It’s not enough for Cathy to have said things that the media and various LGBT activists presented and interpreted as hateful.  It would not be enough even had Cathy openly said, in the manner of the vile Fred Phelps, “God hates fags.”  Now, if Joe Schmuckatelli, the manager of the Bedrock Chick-fil-A, saw two men holding hands and tossed them out on their ears while shouting obscenities, then there would be a case under IHRA.  And Cathy himself would probably lead the auto-da-fé by personally firing Schmuckatelli, while most of us in the pro-traditional marriage camp would be writing the equivalent of facepalms (“Thanks a lot, you jerk!”).

The point is that Cathy, whatever you may think of his opinion, didn’t surrender his right of free speech or his freedom of religion by dint of going into business.  Moreover, the law recognizes a distinction between Cathy himself and Chick-fil-A, which may be the Cathy family business but is not the Cathy family themselves.  And as others have pointed out, if you can punish a business for the owner being anti-SSM, you can punish a business for the owner being pro-SSM, or pro-abortion, or pro-whatever else is on the leftist agenda.  Can you imagine the fireworks that would shoot off if, say, Jacksonville, Fla., tried to run Starbuck’s out of town for contributing to Planned Barrenhood?

“Yes, but OUR position is good and reasonable; theirs is evil and irrational!”  However, the First Amendment isn’t contingent on opinions being good or rational, especially if your definition of “rational” is solely “whatever means of reasoning brings the politically correct result”.  The point is that under the First Amendment there is no such thing as “politically incorrect” speech or thought.  If you want to throw out UT sociologist Mark Regnerus’ gay-parenting study as “scientific malfeasance”, you’d better be prepared to burn Evelyn Hooker’s “The Adjustment of the Male Overt Homosexual”, which sociologist and former CCNY professor Steven Goldberg once compared to “selecting a sample of 30 six-foot-tall women and six-foot-tall men and concluding that women are as tall as men.”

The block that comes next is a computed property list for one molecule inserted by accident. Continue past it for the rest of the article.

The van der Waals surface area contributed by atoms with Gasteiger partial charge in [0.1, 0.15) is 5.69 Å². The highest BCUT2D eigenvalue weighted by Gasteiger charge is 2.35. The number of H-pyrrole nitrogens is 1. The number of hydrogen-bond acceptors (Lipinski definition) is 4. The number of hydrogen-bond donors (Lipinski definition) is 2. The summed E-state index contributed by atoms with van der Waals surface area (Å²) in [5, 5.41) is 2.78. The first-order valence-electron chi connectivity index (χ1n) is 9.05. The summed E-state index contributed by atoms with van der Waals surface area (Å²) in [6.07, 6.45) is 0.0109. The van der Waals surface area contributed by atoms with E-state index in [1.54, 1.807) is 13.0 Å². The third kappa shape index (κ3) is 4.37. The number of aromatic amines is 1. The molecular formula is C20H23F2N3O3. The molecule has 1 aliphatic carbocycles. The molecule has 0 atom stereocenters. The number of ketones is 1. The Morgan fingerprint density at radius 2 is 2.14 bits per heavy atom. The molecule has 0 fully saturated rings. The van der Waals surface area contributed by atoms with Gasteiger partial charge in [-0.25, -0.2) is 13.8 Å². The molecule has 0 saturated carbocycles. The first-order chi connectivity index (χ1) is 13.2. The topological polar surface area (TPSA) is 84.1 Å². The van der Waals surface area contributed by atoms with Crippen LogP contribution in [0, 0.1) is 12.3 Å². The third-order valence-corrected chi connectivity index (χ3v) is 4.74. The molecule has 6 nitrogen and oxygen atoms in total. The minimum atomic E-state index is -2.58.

The idea that the couple suffered a human-rights violation because the media’s hatchet job on Dan Cathy made them feel unwelcome is much like a rear-echelon soldier demanding a Purple Heart because he got a paper cut carrying documents near a war zone.  It’s too out of proportion to the proximate cause; we’re tempted to mockery rather than sympathy.  “Oh, poor widdle baby, did your feewings get hurt?”

Sexual slavery?  That’s a human rights violation.  Human trafficking, ditto.  Ethnic cleansing, same.  Religious and political persecutions are human rights violations.  Having your dinner spoiled by the loud-mouthed liars and useful idiots of the press?  Hell, that’s another day at the office.  Cowboy up.

It would be nice if everyone respected everyone else, everyone told the truth with charity, and public debates were carried out without everyone demonizing everyone else.  But we’re not entitled to go through our lives without opposition, without ever feeling unloved or left out.  Sometimes, to paraphrase the Chorus at the end of Oedipus Rex, it’s all we can do to get through our whole lives unscathed.

Welcome to the human condition.  Original sin is a bitch, ain’t it?